AUDL Team and Organizational Preview: Indianapolis Alleycats

The Alleycats have a new look team this year.

The Alleycats are returning ten players from last years championship run team. Four of their seven starters from their O and D lines are back. In addition to their returning players from last year, they’re picking up four players from last years edition of the Columbus Cranes. They only went 8-8 last year, but finished second in the Western Conference and beat the Bluegrass Revolution 24-20 in the conference finals. Those are reasons for optimism. The reasons for pessimism are considerably clearer. Not only has Brodie Smith left for Chicago, but Jonathan “Goose” Helton has as well. They were undoubtedly the top two players for the Alleycats last year. Helton won the League MVP, and if Brodie hadn’t gotten injured he may have been the one to take the AUDL’s top individual honor.

The Alleycats may miss Helton even more than they’ll miss Ultimate’s biggest star in Brodie Smith.

But even without their star players, the Alleycats have the kind of continuity that all teams in the AUDL envy. Make no mistake, there is a difference between USAU Ultimate and AUDL (and MLU) Ultimate. There is an adjustment to be made. Not only are there active referees in the semipro leagues, the field is 13 yards wider, and fouls work differently. Last year all the teams had to make these adjustments at the same time. This year the Alleycats will have a leg up on the competition early on because of their experience with the different rules. And for those that think the adjustment is easy for players of this high calibur, you don’t need to look back further than the Chesapeake Invite last August with Southpaw. Southpaw, the club team which most Philadelphia Spinners played on, had difficulties going back to playing under USAU rules. They found themselves making such fundamental errors as forgetting to stall count. Every team will adjust, but the Alleycats won’t have to adjust to the degree of any other team in the AUDL.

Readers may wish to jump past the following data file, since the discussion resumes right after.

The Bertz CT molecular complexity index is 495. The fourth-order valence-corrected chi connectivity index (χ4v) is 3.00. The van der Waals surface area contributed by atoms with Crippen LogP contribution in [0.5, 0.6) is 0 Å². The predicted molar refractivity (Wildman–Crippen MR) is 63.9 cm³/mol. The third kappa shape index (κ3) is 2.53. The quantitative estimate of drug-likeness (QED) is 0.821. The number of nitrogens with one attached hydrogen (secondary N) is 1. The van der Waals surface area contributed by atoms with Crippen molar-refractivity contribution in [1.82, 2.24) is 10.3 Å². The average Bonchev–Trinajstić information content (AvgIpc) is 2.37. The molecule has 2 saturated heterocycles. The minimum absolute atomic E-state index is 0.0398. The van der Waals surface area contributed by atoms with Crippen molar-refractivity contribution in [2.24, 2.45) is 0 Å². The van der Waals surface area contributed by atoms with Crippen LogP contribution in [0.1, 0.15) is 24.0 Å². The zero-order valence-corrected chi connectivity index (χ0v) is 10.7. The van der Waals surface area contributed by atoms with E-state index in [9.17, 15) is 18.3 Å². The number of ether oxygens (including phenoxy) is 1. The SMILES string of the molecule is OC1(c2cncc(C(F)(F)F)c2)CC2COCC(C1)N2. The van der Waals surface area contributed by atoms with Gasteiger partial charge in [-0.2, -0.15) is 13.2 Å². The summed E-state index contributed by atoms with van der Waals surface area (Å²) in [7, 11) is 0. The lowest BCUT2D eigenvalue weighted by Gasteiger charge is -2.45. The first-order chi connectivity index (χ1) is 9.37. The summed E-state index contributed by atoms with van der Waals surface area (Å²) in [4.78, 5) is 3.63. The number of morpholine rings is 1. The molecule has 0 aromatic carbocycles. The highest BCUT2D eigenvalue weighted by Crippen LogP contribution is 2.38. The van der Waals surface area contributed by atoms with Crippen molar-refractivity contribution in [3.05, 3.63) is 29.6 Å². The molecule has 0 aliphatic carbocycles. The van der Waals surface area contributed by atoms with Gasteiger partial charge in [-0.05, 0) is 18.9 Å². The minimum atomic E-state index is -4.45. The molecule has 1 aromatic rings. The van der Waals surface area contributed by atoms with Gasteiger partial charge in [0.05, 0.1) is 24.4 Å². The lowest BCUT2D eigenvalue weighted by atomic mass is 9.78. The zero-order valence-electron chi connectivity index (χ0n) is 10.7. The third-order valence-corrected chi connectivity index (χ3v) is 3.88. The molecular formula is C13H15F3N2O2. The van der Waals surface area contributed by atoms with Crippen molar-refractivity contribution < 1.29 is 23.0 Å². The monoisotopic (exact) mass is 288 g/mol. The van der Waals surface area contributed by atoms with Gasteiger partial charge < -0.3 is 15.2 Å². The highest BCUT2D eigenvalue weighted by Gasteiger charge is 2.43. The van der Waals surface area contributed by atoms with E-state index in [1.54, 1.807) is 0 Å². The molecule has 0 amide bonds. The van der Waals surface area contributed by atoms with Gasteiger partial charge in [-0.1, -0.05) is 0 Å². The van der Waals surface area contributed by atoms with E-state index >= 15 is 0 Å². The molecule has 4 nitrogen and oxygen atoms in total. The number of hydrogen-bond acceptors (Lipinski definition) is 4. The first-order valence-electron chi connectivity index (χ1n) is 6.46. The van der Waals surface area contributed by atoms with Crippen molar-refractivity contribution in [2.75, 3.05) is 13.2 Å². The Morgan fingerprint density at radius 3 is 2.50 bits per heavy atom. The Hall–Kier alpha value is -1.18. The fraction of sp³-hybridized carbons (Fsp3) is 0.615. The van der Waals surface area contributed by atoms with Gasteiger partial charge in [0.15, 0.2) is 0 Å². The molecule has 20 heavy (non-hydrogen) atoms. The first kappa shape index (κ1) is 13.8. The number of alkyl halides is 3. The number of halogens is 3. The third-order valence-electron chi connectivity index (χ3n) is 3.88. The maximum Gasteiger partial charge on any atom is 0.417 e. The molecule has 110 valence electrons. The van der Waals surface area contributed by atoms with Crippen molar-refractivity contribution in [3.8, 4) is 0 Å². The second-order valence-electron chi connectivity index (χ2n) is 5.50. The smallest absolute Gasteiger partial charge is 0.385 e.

But don’t kid yourself, they’ll miss #21 too.

The players that do return will be competing in the tough Midwestern Division. And Alleycats players may have valuable experience from their playoff run last year, they don’t have the type of elite Ultimate experience players from Madison, Chicago, and the Twin Cities have. But they still have some players that shine. Cameron Brock is one of those players. Last season he was one of the Alleycats top players, he and Helton kept the team above water while Brodie was injured. With Helton and Brodie gone this season, the Alleycats will be looking for Brock deep more than ever. He was definitely a fantasy sleeper pick until Ultiworld spilled the beans on that one. He’ll be making plays on the O-Line again this year. Most of the rest of the Alleycat roster hails from Ball State, Indiana, and Purdue, not national caliber teams but strong programs nonetheless. Most of the new faces for the Alleycats will be playing on their D-Line this year, with more of their returners on their O-Line.

The Alleycats website is not the most aesthetically pleasing, but it gets the job done, I guess. It has up to date information, and even video interviews. Team President Thom Held had his issues with Josh Moore and the power structure of the AUDL, but with the restructure and Moore in a more reserved role Held is happily still part of the AUDL family.

The Alleycats already had a preseason game against the Cincinnati Revolution, and they won 14-12. Their season opener is Saturday night in Detroit, and in the third week their game will be broadcast on UXtv against Chicago. They likely need a hot start to contend this season. After their away game in Detroit, a game in which they’ll be favored, they host Minnesota in the second week. It’ll be Minnesota’s first AUDL game, and an away game, so the Alleycats should start the season 2-0. But if they fall behind early on in the year, their experience advantage will matter less and less, and it could end up being a long season.


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